A Method for Ethical AI in Defence – new report and toolkit

The Australian Government’s Department of Defence recently published a technical report and supporting materials for project managers and teams involved in the development and use of AI in defence. This is a welcome addition to the Australian government’s AI Ethics Framework which specifically carved out defence and military uses of AI as needing separate examination. 

“Defence’s challenge is that failure to adopt the emerging technologies in a timely manner may result in a military disadvantage, while premature adoption without sufficient research and analysis may result in inadvertent harms.”

The report summarises the results of a workshop that was held in 2019 and is only a small piece of the ongoing work that the Department of Defence is doing in relation to AI and autonomous systems in the military. The report makes it quite clear the findings of the workshop and the material contained in the report do not represent the views of the Australian Government.
That said, the principles or facets of ethical AI in Defence align closely to all of the AI ethics frameworks and principles that have emerged over the last few years.
The five facets of ethical AI in Defence include:

1. Responsibility – Who is responsible for AI?

2. Governance – How is AI controlled?

3. Trust – How can AI be trusted?

4. Law – How can AI be used lawfully?

5. Traceability – How are the actions of AI recorded?

The paper also provides a checklist and a risk framework for those engaged with AI can practically utilise in the pursuit of ethical AI in defence. The main components of the ethical AI in defence checklist are:
  • Describe the military context in which the AI will be employed;
  • Explain the types of decisions supported by the AI;
  • Explain how the AI integrates with human operators to ensure effectiveness and ethical decision making in the anticipated context of use and countermeasures to protect against potential misuse;
  • Explain framework/s to be used;
  • Employ subject matter experts to guide AI development;
  • Employ appropriate verification and validation techniques to reduce risk.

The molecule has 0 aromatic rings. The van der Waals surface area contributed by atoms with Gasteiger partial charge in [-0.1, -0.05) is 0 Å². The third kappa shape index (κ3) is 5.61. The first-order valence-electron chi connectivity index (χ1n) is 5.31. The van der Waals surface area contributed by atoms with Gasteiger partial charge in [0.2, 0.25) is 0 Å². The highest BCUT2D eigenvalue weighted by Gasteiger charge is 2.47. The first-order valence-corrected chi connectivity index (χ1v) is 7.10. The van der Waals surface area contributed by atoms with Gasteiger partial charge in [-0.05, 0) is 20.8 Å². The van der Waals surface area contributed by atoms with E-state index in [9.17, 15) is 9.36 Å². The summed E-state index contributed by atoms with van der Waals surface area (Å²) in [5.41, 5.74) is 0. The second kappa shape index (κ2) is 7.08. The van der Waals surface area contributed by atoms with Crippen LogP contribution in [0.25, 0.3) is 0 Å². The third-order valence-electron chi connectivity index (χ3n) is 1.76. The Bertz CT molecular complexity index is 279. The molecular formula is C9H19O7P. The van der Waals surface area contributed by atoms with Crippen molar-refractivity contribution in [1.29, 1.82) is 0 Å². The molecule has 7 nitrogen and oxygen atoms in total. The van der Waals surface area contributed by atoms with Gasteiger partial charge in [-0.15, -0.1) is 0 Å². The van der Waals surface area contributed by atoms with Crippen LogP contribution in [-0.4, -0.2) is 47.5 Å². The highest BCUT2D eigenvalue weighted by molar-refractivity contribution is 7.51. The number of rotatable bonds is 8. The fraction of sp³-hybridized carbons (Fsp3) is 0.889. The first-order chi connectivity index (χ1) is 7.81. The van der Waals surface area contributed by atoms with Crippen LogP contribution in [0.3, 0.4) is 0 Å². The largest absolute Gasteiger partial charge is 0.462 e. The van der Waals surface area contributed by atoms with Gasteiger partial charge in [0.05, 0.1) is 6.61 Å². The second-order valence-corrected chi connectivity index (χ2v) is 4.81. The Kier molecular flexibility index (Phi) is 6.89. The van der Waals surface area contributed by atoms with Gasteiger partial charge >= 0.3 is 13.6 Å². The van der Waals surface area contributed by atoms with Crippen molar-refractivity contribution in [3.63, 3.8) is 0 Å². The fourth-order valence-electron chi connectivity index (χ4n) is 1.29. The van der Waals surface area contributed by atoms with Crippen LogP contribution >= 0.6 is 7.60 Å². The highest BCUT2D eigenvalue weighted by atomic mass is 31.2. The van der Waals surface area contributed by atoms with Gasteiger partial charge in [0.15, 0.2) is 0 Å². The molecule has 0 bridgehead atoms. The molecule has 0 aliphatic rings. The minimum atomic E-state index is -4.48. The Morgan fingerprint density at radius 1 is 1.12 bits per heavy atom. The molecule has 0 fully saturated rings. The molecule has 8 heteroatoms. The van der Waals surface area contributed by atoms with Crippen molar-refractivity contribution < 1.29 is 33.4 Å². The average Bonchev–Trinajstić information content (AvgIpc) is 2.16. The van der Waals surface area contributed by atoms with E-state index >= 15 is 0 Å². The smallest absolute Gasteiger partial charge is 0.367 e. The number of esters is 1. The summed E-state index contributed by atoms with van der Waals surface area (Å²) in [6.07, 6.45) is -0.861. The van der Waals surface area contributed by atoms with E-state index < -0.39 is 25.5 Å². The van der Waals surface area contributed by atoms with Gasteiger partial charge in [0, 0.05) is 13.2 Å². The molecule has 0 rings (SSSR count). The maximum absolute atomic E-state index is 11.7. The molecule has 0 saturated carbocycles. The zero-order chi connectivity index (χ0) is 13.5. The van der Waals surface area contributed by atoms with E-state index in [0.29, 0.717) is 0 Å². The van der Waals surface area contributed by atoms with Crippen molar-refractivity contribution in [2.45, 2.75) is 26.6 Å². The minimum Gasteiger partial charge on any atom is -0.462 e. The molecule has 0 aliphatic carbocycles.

Additionally, they have developed a model procurement plan – the Legal and Ethical Assurance Program Plan (LEAPP) – which describes a contractor’s plan for assuring that any AI software that is procured, meets the Commonwealth’s requirements.
One area of distinction between civilian and military frameworks of ethical AI relates to fairness or justice. In a civilian context fairness often relates to reducing bias and discrimination of AI applications. In the military context, the idea of justice or just war has a long history. The so called just war theory postulates that war, while terrible, is not always the worst option. Important responsibilities, undesirable outcomes, or preventable atrocities may justify war.
The purpose of the just war doctrine is to ensure war is morally justifiable through a series of criteria. The criteria can be split into three groups:
  • The right to go to war (jus ad bellum);
  • The right conduct in war (jus in bello);
  • The morality of post-war settlement and construction (just post bellum).
The criterial includes such things as proportionality, last resort, probability of success, fair treatment of prisoners of war etc.

Our View

It is clear that AI and autonomous systems have an important role to play in military contexts and the history of war would suggest that those that can best harness the latest technologies will lead the world in military capabilities. Of course, there are many calling for a ban on lethal autonomous weapons (aka “killer robots”) and in 2019 the U.N. Secretary-General António Guterres wrote on Twitter, “Autonomous machines with the power and discretion to select targets and take lives without human involvement are politically unacceptable, morally repugnant and should be prohibited by international law.” 
According to Human Rights Watch, some thirty countries support a ban on lethal autonomous weapons. Countries such as Australia and the United States currently do not support a ban citing it would be premature to ban such weapons systems as there are potential military and humanitarian benefits to these systems. It is often argued that AI systems could make fewer mistakes than humans do in battle, leading to reduced casualties or skirmishes caused by target misidentification. This type of argument is also used in the development and use of fully autonomous vehicles. The argument is that if it is true that fully autonomous cars are safer and will reduce vehicle fatalities, it is a moral imperative to ensure their widespread adoption and use.